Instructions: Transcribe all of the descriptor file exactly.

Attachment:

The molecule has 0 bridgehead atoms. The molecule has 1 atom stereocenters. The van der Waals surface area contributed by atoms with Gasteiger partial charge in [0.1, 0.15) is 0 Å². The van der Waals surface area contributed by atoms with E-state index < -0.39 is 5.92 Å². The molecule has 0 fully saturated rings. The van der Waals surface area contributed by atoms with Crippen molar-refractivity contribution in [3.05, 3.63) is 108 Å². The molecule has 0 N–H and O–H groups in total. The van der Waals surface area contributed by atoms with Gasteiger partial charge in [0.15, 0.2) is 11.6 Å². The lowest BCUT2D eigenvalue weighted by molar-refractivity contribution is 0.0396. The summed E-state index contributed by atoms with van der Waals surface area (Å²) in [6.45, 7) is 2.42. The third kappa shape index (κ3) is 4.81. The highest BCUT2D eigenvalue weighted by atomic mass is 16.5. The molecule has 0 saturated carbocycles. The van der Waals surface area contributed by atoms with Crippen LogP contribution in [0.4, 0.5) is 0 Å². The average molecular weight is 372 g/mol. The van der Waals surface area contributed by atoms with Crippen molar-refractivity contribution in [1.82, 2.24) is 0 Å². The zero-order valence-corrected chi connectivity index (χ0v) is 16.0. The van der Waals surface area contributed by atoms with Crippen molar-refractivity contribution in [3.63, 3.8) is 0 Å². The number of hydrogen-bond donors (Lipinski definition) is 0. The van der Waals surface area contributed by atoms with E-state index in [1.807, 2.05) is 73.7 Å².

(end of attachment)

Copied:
The molecule has 0 bridgehead atoms. The molecule has 1 atom stereocenters. The van der Waals surface area contributed by atoms with Gasteiger partial charge in [0.1, 0.15) is 0 Å². The van der Waals surface area contributed by atoms with E-state index < -0.39 is 5.92 Å². The molecule has 0 fully saturated rings. The van der Waals surface area contributed by atoms with Crippen molar-refractivity contribution in [3.05, 3.63) is 108 Å². The molecule has 0 N–H and O–H groups in total. The van der Waals surface area contributed by atoms with Gasteiger partial charge in [0.15, 0.2) is 11.6 Å². The lowest BCUT2D eigenvalue weighted by molar-refractivity contribution is 0.0396. The summed E-state index contributed by atoms with van der Waals surface area (Å²) in [6.45, 7) is 2.42. The third kappa shape index (κ3) is 4.81. The highest BCUT2D eigenvalue weighted by atomic mass is 16.5. The molecule has 0 saturated carbocycles. The van der Waals surface area contributed by atoms with Crippen LogP contribution in [0.4, 0.5) is 0 Å². The average molecular weight is 372 g/mol. The van der Waals surface area contributed by atoms with Crippen molar-refractivity contribution in [1.82, 2.24) is 0 Å². The zero-order valence-corrected chi connectivity index (χ0v) is 16.0. The van der Waals surface area contributed by atoms with Crippen molar-refractivity contribution in [3.63, 3.8) is 0 Å². The number of hydrogen-bond donors (Lipinski definition) is 0. The van der Waals surface area contributed by atoms with E-state index in [1.807, 2.05) is 73.7 Å².